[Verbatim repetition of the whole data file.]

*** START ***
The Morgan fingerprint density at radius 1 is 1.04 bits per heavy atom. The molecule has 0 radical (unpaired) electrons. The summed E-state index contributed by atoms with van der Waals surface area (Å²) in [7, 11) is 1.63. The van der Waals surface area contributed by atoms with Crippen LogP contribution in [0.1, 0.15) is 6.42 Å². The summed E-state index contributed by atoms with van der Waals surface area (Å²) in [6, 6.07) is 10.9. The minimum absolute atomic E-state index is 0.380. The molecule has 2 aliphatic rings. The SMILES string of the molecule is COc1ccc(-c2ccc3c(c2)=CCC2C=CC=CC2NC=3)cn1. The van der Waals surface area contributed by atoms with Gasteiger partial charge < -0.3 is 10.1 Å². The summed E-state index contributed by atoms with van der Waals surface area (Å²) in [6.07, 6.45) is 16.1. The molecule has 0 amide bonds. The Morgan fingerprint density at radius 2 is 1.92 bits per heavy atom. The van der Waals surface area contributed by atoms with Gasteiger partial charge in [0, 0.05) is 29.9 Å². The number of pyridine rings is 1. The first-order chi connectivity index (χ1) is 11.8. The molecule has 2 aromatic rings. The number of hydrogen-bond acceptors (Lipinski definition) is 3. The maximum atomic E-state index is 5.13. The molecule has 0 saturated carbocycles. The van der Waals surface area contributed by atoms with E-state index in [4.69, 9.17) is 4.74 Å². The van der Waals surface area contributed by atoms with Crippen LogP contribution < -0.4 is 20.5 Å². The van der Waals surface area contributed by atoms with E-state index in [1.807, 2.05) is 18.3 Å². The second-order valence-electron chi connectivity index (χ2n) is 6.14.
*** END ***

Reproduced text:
The Morgan fingerprint density at radius 1 is 1.04 bits per heavy atom. The molecule has 0 radical (unpaired) electrons. The summed E-state index contributed by atoms with van der Waals surface area (Å²) in [7, 11) is 1.63. The van der Waals surface area contributed by atoms with Crippen LogP contribution in [0.1, 0.15) is 6.42 Å². The summed E-state index contributed by atoms with van der Waals surface area (Å²) in [6, 6.07) is 10.9. The minimum absolute atomic E-state index is 0.380. The molecule has 2 aliphatic rings. The SMILES string of the molecule is COc1ccc(-c2ccc3c(c2)=CCC2C=CC=CC2NC=3)cn1. The van der Waals surface area contributed by atoms with Gasteiger partial charge < -0.3 is 10.1 Å². The summed E-state index contributed by atoms with van der Waals surface area (Å²) in [6.07, 6.45) is 16.1. The molecule has 0 amide bonds. The Morgan fingerprint density at radius 2 is 1.92 bits per heavy atom. The van der Waals surface area contributed by atoms with Gasteiger partial charge in [0, 0.05) is 29.9 Å². The number of pyridine rings is 1. The first-order chi connectivity index (χ1) is 11.8. The molecule has 2 aromatic rings. The number of hydrogen-bond acceptors (Lipinski definition) is 3. The maximum atomic E-state index is 5.13. The molecule has 0 saturated carbocycles. The van der Waals surface area contributed by atoms with E-state index in [4.69, 9.17) is 4.74 Å². The van der Waals surface area contributed by atoms with Crippen LogP contribution < -0.4 is 20.5 Å². The van der Waals surface area contributed by atoms with E-state index in [1.807, 2.05) is 18.3 Å². The second-order valence-electron chi connectivity index (χ2n) is 6.14.